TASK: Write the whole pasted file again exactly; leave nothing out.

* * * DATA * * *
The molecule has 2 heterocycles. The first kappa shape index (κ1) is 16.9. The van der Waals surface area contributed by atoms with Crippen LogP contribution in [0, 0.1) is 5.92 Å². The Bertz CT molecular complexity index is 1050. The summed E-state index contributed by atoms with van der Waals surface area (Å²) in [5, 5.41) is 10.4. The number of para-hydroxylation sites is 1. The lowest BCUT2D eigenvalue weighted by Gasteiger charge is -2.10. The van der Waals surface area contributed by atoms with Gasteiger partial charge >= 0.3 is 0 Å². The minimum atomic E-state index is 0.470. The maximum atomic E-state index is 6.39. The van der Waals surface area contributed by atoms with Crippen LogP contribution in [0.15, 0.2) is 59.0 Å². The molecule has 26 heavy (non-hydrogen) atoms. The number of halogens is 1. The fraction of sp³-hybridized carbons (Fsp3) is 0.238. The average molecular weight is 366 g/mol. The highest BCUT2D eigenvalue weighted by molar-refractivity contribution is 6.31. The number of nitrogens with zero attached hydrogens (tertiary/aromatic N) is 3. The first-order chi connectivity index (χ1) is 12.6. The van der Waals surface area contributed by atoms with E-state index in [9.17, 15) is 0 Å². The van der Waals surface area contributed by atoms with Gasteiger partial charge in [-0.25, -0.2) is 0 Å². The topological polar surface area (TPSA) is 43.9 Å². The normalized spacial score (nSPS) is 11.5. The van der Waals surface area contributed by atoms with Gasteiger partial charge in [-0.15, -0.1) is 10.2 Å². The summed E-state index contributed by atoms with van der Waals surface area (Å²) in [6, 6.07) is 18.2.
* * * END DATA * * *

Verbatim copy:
The molecule has 2 heterocycles. The first kappa shape index (κ1) is 16.9. The van der Waals surface area contributed by atoms with Crippen LogP contribution in [0, 0.1) is 5.92 Å². The Bertz CT molecular complexity index is 1050. The summed E-state index contributed by atoms with van der Waals surface area (Å²) in [5, 5.41) is 10.4. The number of para-hydroxylation sites is 1. The lowest BCUT2D eigenvalue weighted by Gasteiger charge is -2.10. The van der Waals surface area contributed by atoms with Gasteiger partial charge >= 0.3 is 0 Å². The minimum atomic E-state index is 0.470. The maximum atomic E-state index is 6.39. The van der Waals surface area contributed by atoms with Crippen LogP contribution in [0.15, 0.2) is 59.0 Å². The molecule has 26 heavy (non-hydrogen) atoms. The number of halogens is 1. The fraction of sp³-hybridized carbons (Fsp3) is 0.238. The average molecular weight is 366 g/mol. The highest BCUT2D eigenvalue weighted by molar-refractivity contribution is 6.31. The number of nitrogens with zero attached hydrogens (tertiary/aromatic N) is 3. The first-order chi connectivity index (χ1) is 12.6. The van der Waals surface area contributed by atoms with E-state index in [9.17, 15) is 0 Å². The van der Waals surface area contributed by atoms with Gasteiger partial charge in [-0.25, -0.2) is 0 Å². The topological polar surface area (TPSA) is 43.9 Å². The normalized spacial score (nSPS) is 11.5. The van der Waals surface area contributed by atoms with Gasteiger partial charge in [-0.15, -0.1) is 10.2 Å². The summed E-state index contributed by atoms with van der Waals surface area (Å²) in [6, 6.07) is 18.2.